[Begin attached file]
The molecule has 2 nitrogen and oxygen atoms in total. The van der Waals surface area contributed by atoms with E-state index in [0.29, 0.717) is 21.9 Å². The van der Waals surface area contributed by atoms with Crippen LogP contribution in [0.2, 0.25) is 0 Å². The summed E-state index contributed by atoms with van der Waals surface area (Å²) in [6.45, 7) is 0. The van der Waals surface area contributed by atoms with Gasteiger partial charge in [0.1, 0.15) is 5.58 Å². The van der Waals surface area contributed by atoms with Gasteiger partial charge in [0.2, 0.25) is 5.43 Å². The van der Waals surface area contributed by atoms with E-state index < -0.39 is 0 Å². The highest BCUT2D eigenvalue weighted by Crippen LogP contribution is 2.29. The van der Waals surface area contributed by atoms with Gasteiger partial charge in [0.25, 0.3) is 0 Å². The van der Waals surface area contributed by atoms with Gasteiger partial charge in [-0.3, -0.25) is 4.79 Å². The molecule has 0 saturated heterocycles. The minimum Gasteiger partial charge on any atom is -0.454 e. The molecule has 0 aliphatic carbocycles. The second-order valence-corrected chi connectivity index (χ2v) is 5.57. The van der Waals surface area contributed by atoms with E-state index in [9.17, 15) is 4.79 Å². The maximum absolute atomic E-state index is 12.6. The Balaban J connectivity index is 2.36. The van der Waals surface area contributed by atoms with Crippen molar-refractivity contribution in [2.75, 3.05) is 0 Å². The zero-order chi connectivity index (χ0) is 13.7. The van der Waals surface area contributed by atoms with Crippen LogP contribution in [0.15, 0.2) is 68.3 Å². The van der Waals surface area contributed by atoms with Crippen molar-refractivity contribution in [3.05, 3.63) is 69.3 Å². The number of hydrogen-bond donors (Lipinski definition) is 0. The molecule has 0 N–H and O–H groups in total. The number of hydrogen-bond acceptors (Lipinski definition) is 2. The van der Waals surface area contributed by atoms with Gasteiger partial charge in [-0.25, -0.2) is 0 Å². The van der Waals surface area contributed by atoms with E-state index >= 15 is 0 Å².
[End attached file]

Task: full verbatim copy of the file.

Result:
The molecule has 2 nitrogen and oxygen atoms in total. The van der Waals surface area contributed by atoms with E-state index in [0.29, 0.717) is 21.9 Å². The van der Waals surface area contributed by atoms with Crippen LogP contribution in [0.2, 0.25) is 0 Å². The summed E-state index contributed by atoms with van der Waals surface area (Å²) in [6.45, 7) is 0. The van der Waals surface area contributed by atoms with Gasteiger partial charge in [0.1, 0.15) is 5.58 Å². The van der Waals surface area contributed by atoms with Gasteiger partial charge in [0.2, 0.25) is 5.43 Å². The van der Waals surface area contributed by atoms with E-state index < -0.39 is 0 Å². The highest BCUT2D eigenvalue weighted by Crippen LogP contribution is 2.29. The van der Waals surface area contributed by atoms with Gasteiger partial charge in [0.25, 0.3) is 0 Å². The van der Waals surface area contributed by atoms with Gasteiger partial charge in [-0.3, -0.25) is 4.79 Å². The molecule has 0 saturated heterocycles. The minimum Gasteiger partial charge on any atom is -0.454 e. The molecule has 0 aliphatic carbocycles. The second-order valence-corrected chi connectivity index (χ2v) is 5.57. The van der Waals surface area contributed by atoms with E-state index in [9.17, 15) is 4.79 Å². The maximum absolute atomic E-state index is 12.6. The Balaban J connectivity index is 2.36. The van der Waals surface area contributed by atoms with Crippen molar-refractivity contribution in [2.75, 3.05) is 0 Å². The zero-order chi connectivity index (χ0) is 13.7. The van der Waals surface area contributed by atoms with Crippen LogP contribution in [0.15, 0.2) is 68.3 Å². The van der Waals surface area contributed by atoms with Crippen molar-refractivity contribution in [3.05, 3.63) is 69.3 Å². The number of hydrogen-bond donors (Lipinski definition) is 0. The molecule has 0 N–H and O–H groups in total. The number of hydrogen-bond acceptors (Lipinski definition) is 2. The van der Waals surface area contributed by atoms with Gasteiger partial charge in [-0.25, -0.2) is 0 Å². The van der Waals surface area contributed by atoms with E-state index >= 15 is 0 Å².